The cry of this moment is Black Lives Matter. If you are not involved, I assume this is a statement you take issue with.

When we say Black Lives Matter, we mean Black people are the experts in their own lives, their own history, their own struggles. We mean your opinions are not necessary, and that debating you is a waste of our valuable energy, mental health and time. We mean you do not get to speak on issues with which you have no experience, which you have not studied nor researched, but on which you feel entitled enough to award yourself authority. We mean you must be quiet and listen to Black people.

You can no longer hide behind your idealism. The very existence of this moment proves your ideals to be misled and hollow.

If legislation alone could save us, the 13th Amendment, Special Field Order №15, and Brown vs. Board would have saved us. If electoral politics alone could save us, then the innumerable Black justices and representatives elected in the last half century would have saved us. If white saviors could save us, we would have been saved a million times over. But we are here and we are dying, and you are watching from the sidelines.

You call me an anarchist. You say you fear chaos. If you knew what it means to be Black, what is happening in your towns and cities daily, you’d know that chaos and bloodshed are already here. They are visited on women, on people of color, on poor people, workers, on immigrants, on trans people, on queer people, and they are done so constantly. Chaos is our bed, our sheets, our water, our front steps, our sidewalks. The systems you insist we trust to address it, the leaders you elected, are its source. Your fear of movement, and your denial of this reality, is what allows it to continue.

This is the last time I will say this to you:

Black people are dying. Every day, Black trans women are dying. Black children are dying. Black mothers and sisters are dying. Maybe I have to die for you to understand what this means.

If the demands of our movement are unclear to you, that is your fault. We have stated them concretely and concisely, over and over again–not just at this moment, but at every time in history Black people have fought for their lives. Don’t pretend that because the sources you read don’t report it, the information is unavailable. Don’t act as though your selective hearing is the result of our lack of organizing. Don’t tell the leaders who have penned the most passionate pleas for justice in US history they need to be more articulate.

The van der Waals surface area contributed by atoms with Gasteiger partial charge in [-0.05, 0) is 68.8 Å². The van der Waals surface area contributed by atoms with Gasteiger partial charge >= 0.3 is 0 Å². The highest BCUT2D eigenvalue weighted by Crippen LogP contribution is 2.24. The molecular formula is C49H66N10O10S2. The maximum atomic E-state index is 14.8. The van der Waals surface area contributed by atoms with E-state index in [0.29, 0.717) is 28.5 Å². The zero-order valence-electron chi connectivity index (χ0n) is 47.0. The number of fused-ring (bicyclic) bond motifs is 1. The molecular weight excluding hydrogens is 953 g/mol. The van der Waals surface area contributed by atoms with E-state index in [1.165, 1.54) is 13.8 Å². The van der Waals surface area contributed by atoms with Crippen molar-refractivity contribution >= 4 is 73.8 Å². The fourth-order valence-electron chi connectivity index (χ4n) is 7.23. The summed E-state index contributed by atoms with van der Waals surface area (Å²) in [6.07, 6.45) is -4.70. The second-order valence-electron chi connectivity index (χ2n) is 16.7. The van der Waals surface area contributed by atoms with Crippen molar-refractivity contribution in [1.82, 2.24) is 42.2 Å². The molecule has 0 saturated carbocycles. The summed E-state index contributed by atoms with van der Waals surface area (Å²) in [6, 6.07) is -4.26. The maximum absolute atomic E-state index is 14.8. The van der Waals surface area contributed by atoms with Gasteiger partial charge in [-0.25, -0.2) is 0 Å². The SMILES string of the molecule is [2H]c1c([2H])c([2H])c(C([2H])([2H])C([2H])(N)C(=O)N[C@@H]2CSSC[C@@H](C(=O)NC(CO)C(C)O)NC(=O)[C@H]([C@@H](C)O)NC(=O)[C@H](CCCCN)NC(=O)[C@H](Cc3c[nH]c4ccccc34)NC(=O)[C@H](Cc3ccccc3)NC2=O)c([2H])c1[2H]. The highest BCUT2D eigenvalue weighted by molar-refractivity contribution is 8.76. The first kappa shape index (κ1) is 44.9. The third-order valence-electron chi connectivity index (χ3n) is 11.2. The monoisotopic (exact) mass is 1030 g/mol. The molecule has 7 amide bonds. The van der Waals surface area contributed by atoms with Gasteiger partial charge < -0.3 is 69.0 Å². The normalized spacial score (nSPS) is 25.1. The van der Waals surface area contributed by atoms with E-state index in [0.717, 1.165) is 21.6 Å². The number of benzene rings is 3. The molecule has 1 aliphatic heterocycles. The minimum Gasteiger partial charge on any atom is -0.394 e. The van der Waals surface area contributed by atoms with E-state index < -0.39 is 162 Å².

And when the police come for me, don’t cry. When I am murdered by a supremacist in the street, don’t mourn me. If I am put in a cage for speaking out, don’t call it a travesty. Because it is happening, has been happening unceasingly for the last five centuries, and you have done nothing to stop it.

Do not feign shock at the inevitable. It disrespects me, and the memory of every Black person your system has purposefully killed.

When I tell you my needs, talk of my pain, my anger, all my stories, it is a privilege and blessing you haven’t earned. It is a profound form of vulnerability I engage not because you deserve it, but because I as a Black person choose to share it with you. I do so for the sole reason that I do not wish to lose you from my life, do not want the most core parts of my existence to be hidden from you. But when you refuse to look, they remain invisible. When you resist seeing, you deprive yourself of authentic entrance into who I truly am, and what I truly need from you.

And your denial cannot protect you, just as my silence cannot protect me.

This movement is happening without you, despite you. But real transformation is not possible unless you listen deeply, sincerely, even when it is painful, and take brave action at your own risk to fight for the things the Black community is demanding of you.

When Black people speak, and you do not listen, you are creating the conditions of a riot. And when you tell us we are exaggerating, playing the martyr, making it all up, then you cannot be surprised when we elect militancy to make you comprehend what you refused to understand when we were peaceful.

A son, brother, nephew and grandson of Black, queer liberation

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The Fascist Bogeyman

There’s a noise under the bed and it won’t stop

The current debate about fascism in America has, thus far, centered on the definition. Many publications have been musing in the same direction: “Is Donald Trump a fascist?” (Slate, The New York Times), “Is Donald Trump an Actual Fascist?” (Vanity Fair), “Donald Trump and Fascism: Is He or Isn’t He?” (National Review), etc. People want to know what to call things and that’s understandable, but I’m not sure how useful this exercise is. Fascist is as fascist does, and by the time we can agree on the exact definition it may already be too late.